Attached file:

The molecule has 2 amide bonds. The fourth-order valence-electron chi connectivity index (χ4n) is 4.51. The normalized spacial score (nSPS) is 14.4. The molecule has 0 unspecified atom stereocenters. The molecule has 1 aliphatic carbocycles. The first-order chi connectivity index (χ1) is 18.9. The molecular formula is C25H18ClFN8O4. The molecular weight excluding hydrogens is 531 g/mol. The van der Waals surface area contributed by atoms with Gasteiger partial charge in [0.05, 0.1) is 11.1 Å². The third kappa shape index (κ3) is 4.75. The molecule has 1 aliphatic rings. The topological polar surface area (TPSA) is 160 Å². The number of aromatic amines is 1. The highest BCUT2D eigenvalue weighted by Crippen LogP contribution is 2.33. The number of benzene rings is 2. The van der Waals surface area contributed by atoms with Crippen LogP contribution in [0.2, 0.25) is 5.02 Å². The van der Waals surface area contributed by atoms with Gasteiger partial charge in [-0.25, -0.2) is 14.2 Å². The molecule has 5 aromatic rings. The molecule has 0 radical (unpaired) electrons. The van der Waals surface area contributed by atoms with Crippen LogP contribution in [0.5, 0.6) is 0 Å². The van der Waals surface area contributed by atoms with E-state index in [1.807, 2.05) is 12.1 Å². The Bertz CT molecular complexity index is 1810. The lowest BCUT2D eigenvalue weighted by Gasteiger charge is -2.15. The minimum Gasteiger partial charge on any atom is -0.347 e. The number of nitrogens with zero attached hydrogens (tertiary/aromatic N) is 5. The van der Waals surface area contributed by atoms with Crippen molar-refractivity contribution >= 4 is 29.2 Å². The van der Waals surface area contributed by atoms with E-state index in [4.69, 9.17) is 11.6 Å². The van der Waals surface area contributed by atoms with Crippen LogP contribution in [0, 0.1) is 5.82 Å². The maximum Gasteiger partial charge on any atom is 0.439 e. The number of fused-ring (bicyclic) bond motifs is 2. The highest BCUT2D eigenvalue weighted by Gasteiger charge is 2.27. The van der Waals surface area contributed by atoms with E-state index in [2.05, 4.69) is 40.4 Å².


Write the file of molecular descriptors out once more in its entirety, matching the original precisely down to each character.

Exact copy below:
The molecule has 2 amide bonds. The fourth-order valence-electron chi connectivity index (χ4n) is 4.51. The normalized spacial score (nSPS) is 14.4. The molecule has 0 unspecified atom stereocenters. The molecule has 1 aliphatic carbocycles. The first-order chi connectivity index (χ1) is 18.9. The molecular formula is C25H18ClFN8O4. The molecular weight excluding hydrogens is 531 g/mol. The van der Waals surface area contributed by atoms with Gasteiger partial charge in [0.05, 0.1) is 11.1 Å². The third kappa shape index (κ3) is 4.75. The molecule has 1 aliphatic rings. The topological polar surface area (TPSA) is 160 Å². The number of aromatic amines is 1. The highest BCUT2D eigenvalue weighted by Crippen LogP contribution is 2.33. The number of benzene rings is 2. The van der Waals surface area contributed by atoms with Crippen LogP contribution in [0.2, 0.25) is 5.02 Å². The van der Waals surface area contributed by atoms with Gasteiger partial charge in [-0.25, -0.2) is 14.2 Å². The molecule has 5 aromatic rings. The molecule has 0 radical (unpaired) electrons. The van der Waals surface area contributed by atoms with Crippen LogP contribution in [0.5, 0.6) is 0 Å². The van der Waals surface area contributed by atoms with E-state index in [1.807, 2.05) is 12.1 Å². The Bertz CT molecular complexity index is 1810. The lowest BCUT2D eigenvalue weighted by Gasteiger charge is -2.15. The minimum Gasteiger partial charge on any atom is -0.347 e. The number of nitrogens with zero attached hydrogens (tertiary/aromatic N) is 5. The van der Waals surface area contributed by atoms with Crippen molar-refractivity contribution >= 4 is 29.2 Å². The van der Waals surface area contributed by atoms with E-state index in [4.69, 9.17) is 11.6 Å². The van der Waals surface area contributed by atoms with Crippen LogP contribution in [0, 0.1) is 5.82 Å². The maximum Gasteiger partial charge on any atom is 0.439 e. The number of fused-ring (bicyclic) bond motifs is 2. The highest BCUT2D eigenvalue weighted by Gasteiger charge is 2.27. The van der Waals surface area contributed by atoms with E-state index in [2.05, 4.69) is 40.4 Å².